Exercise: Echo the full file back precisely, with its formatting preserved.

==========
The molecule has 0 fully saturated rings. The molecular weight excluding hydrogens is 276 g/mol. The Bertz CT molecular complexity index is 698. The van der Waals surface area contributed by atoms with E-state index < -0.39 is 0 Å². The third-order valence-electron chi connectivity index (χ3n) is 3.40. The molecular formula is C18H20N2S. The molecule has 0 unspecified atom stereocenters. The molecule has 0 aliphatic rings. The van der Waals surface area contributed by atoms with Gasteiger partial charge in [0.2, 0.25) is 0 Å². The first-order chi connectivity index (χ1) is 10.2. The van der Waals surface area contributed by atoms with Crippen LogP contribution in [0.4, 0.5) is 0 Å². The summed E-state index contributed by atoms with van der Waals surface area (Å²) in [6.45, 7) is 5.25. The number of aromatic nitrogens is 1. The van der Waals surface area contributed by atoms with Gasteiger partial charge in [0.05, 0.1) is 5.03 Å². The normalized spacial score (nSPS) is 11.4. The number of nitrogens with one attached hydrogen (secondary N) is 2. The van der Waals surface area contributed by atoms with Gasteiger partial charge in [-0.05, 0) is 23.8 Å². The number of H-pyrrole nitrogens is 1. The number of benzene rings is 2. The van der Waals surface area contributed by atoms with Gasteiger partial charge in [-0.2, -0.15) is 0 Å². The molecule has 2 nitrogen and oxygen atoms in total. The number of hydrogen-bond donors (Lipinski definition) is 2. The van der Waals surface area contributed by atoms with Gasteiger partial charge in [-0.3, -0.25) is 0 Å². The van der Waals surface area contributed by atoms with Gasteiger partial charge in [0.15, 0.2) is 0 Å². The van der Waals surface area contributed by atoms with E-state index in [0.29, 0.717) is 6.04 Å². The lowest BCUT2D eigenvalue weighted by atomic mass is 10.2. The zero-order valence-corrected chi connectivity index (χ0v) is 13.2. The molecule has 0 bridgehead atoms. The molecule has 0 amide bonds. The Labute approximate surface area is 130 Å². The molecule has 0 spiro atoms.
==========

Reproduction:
The molecule has 0 fully saturated rings. The molecular weight excluding hydrogens is 276 g/mol. The Bertz CT molecular complexity index is 698. The van der Waals surface area contributed by atoms with E-state index < -0.39 is 0 Å². The third-order valence-electron chi connectivity index (χ3n) is 3.40. The molecular formula is C18H20N2S. The molecule has 0 unspecified atom stereocenters. The molecule has 0 aliphatic rings. The van der Waals surface area contributed by atoms with Gasteiger partial charge in [0.2, 0.25) is 0 Å². The first-order chi connectivity index (χ1) is 10.2. The van der Waals surface area contributed by atoms with Crippen LogP contribution in [0.4, 0.5) is 0 Å². The summed E-state index contributed by atoms with van der Waals surface area (Å²) in [6.45, 7) is 5.25. The number of aromatic nitrogens is 1. The van der Waals surface area contributed by atoms with Gasteiger partial charge in [0.05, 0.1) is 5.03 Å². The normalized spacial score (nSPS) is 11.4. The number of nitrogens with one attached hydrogen (secondary N) is 2. The van der Waals surface area contributed by atoms with Gasteiger partial charge in [-0.05, 0) is 23.8 Å². The number of H-pyrrole nitrogens is 1. The number of benzene rings is 2. The van der Waals surface area contributed by atoms with Gasteiger partial charge in [-0.2, -0.15) is 0 Å². The molecule has 2 nitrogen and oxygen atoms in total. The number of hydrogen-bond donors (Lipinski definition) is 2. The van der Waals surface area contributed by atoms with Gasteiger partial charge in [-0.3, -0.25) is 0 Å². The van der Waals surface area contributed by atoms with Gasteiger partial charge in [0.15, 0.2) is 0 Å². The van der Waals surface area contributed by atoms with E-state index in [0.29, 0.717) is 6.04 Å². The lowest BCUT2D eigenvalue weighted by atomic mass is 10.2. The zero-order valence-corrected chi connectivity index (χ0v) is 13.2. The molecule has 0 bridgehead atoms. The molecule has 0 amide bonds. The Labute approximate surface area is 130 Å². The molecule has 0 spiro atoms.